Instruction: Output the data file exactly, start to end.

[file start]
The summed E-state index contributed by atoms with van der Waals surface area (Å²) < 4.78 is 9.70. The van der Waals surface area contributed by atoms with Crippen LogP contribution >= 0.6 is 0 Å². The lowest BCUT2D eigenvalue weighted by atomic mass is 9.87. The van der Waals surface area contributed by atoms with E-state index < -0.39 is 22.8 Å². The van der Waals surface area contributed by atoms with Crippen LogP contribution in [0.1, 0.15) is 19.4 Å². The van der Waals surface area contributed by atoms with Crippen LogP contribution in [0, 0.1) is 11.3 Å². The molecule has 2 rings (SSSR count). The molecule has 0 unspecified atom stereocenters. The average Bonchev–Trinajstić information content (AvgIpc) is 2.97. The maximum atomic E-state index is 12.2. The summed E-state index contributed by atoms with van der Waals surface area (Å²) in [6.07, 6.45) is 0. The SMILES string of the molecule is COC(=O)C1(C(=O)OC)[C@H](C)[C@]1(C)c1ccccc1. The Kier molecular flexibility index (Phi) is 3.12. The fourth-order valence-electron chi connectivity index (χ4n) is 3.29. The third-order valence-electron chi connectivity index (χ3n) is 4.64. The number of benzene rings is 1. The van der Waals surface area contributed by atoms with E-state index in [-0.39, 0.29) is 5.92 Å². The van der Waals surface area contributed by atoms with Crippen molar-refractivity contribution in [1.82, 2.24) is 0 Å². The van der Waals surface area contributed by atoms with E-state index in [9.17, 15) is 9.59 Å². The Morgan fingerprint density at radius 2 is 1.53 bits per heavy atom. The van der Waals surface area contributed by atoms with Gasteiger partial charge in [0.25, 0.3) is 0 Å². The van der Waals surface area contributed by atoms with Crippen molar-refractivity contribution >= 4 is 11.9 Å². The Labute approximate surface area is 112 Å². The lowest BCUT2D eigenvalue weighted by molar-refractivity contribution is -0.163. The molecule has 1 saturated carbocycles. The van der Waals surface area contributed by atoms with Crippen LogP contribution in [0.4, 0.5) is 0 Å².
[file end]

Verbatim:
The summed E-state index contributed by atoms with van der Waals surface area (Å²) < 4.78 is 9.70. The van der Waals surface area contributed by atoms with Crippen LogP contribution >= 0.6 is 0 Å². The lowest BCUT2D eigenvalue weighted by atomic mass is 9.87. The van der Waals surface area contributed by atoms with E-state index < -0.39 is 22.8 Å². The van der Waals surface area contributed by atoms with Crippen LogP contribution in [0.1, 0.15) is 19.4 Å². The van der Waals surface area contributed by atoms with Crippen LogP contribution in [0, 0.1) is 11.3 Å². The molecule has 2 rings (SSSR count). The molecule has 0 unspecified atom stereocenters. The average Bonchev–Trinajstić information content (AvgIpc) is 2.97. The maximum atomic E-state index is 12.2. The summed E-state index contributed by atoms with van der Waals surface area (Å²) in [6.07, 6.45) is 0. The SMILES string of the molecule is COC(=O)C1(C(=O)OC)[C@H](C)[C@]1(C)c1ccccc1. The Kier molecular flexibility index (Phi) is 3.12. The fourth-order valence-electron chi connectivity index (χ4n) is 3.29. The third-order valence-electron chi connectivity index (χ3n) is 4.64. The number of benzene rings is 1. The van der Waals surface area contributed by atoms with E-state index in [-0.39, 0.29) is 5.92 Å². The van der Waals surface area contributed by atoms with Crippen molar-refractivity contribution in [1.82, 2.24) is 0 Å². The van der Waals surface area contributed by atoms with E-state index in [9.17, 15) is 9.59 Å². The Morgan fingerprint density at radius 2 is 1.53 bits per heavy atom. The van der Waals surface area contributed by atoms with Gasteiger partial charge in [0.25, 0.3) is 0 Å². The van der Waals surface area contributed by atoms with Crippen molar-refractivity contribution >= 4 is 11.9 Å². The Labute approximate surface area is 112 Å². The lowest BCUT2D eigenvalue weighted by molar-refractivity contribution is -0.163. The molecule has 1 saturated carbocycles. The van der Waals surface area contributed by atoms with Crippen LogP contribution in [0.4, 0.5) is 0 Å².